Much is said about the importance of developing an eye for photography, but little is written about it. In my experience, developing an eye is no different than developing any other latent talent: practice makes (near) perfect.
Here are a few tips for developing your eye. I believe that we all have our own eye – our own perspective – that we bring to any creative venture. Learn to trust it – and your instincts – and you’re well on your way.
- Walk around and look before you shoot. Get low. Get high if you can. Move to places where other things appear in the frame to give it perspective or interest. Yes, even stand in a stream by a waterfall. Seek the image that speaks to you, not the one everyone else takes.
- When possible, use a viewfinder to frame the image. I find my peripheral vision distracting when it comes to framing an image. I like to see what the image will look like, not all that my eyes can see.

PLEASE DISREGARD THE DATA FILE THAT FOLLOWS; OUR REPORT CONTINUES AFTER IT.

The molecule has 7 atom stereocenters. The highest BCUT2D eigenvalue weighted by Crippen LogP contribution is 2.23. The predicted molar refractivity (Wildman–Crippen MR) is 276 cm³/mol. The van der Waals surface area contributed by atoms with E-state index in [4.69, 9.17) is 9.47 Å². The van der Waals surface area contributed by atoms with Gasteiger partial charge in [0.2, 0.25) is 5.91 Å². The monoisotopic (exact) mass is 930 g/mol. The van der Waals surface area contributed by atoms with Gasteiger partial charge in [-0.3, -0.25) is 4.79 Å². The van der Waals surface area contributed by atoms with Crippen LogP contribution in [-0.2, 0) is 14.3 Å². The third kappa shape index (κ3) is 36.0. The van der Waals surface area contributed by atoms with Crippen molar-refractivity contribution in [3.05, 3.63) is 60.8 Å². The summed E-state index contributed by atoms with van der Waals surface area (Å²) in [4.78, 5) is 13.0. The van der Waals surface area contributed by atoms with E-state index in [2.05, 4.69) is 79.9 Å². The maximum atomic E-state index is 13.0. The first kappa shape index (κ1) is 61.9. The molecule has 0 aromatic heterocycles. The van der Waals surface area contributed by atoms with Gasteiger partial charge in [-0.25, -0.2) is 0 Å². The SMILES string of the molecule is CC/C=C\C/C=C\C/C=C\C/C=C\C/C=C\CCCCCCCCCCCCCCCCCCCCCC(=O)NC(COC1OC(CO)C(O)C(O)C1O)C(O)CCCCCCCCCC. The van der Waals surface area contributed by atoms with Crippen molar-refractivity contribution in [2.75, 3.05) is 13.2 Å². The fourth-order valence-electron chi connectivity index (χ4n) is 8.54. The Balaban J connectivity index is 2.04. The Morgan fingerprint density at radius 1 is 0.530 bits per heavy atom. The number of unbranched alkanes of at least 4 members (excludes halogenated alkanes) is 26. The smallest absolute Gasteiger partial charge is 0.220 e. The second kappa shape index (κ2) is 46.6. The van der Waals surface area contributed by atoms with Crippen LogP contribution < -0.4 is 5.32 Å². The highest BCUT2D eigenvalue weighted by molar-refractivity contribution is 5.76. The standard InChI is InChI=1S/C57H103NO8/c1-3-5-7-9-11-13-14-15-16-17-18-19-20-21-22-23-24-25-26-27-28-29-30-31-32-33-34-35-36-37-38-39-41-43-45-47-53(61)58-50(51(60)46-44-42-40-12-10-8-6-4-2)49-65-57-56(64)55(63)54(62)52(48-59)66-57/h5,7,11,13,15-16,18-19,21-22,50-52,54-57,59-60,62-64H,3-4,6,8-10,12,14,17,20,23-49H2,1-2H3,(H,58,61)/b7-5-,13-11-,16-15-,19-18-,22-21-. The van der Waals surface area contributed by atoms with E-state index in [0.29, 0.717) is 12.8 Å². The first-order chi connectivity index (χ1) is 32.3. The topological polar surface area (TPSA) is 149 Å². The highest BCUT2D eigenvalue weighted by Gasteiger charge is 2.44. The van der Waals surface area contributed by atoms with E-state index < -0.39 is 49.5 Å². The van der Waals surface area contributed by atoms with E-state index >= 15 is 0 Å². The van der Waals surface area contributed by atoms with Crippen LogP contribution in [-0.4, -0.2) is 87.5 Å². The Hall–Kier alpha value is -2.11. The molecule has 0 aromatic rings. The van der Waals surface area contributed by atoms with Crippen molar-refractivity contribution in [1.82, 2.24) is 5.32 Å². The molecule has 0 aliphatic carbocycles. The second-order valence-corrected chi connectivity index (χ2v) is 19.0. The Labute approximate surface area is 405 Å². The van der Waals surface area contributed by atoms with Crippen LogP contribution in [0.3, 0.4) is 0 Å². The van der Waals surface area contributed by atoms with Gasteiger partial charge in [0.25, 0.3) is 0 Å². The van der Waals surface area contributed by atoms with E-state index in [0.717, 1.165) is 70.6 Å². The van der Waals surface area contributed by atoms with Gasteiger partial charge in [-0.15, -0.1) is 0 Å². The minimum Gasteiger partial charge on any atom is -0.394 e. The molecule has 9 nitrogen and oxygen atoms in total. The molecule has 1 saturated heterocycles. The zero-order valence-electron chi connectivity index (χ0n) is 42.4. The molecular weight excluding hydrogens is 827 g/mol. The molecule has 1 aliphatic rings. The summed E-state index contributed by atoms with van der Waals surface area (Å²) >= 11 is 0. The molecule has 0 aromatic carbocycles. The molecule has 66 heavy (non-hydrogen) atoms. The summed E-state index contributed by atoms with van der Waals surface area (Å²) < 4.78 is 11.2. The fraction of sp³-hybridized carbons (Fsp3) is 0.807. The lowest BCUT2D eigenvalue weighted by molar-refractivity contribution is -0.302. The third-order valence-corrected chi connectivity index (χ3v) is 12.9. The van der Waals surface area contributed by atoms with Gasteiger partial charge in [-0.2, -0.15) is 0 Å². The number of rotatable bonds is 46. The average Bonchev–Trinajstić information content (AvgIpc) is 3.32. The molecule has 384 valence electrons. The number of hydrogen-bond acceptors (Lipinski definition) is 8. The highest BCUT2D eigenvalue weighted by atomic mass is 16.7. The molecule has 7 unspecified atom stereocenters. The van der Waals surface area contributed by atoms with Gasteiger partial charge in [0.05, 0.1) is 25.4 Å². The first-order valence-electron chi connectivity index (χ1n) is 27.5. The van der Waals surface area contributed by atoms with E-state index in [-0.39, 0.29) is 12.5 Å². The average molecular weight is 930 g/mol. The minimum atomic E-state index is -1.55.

- Set goals for your shoot. It’s all too easy to get into a rut, shooting only landscapes or only people because it’s what you’ve always done. Make a list of possible images – street scenes, textures or patterns, unusual light, fast action – and explore the possibilities. You’ll be surprised at how this expands your mind when shooting your favorite subjects.
- Trust yourself. The more you shoot, the more you will learn what you like to shoot. Trust what you’re attracted to. It is likely where your strengths lie… but still mix it up as mentioned above.
- Decide on your subject. Sometimes less is more. Isolating your subject makes a statement about your image. Don’t ignore the emotion you want to express. This will guide you in how you set up the shot and what you do with it later.
- Seek the Wow! factor. This is tough to achieve, but we all know it when we see it. It causes us to say, “Wow! Where was that? I didn’t see it!” As you develop your eye, be attuned to that tingle of excitement when you realize that a Wow! picture is there for the taking.
I’d love to hear how you have developed your eye. Tips to share?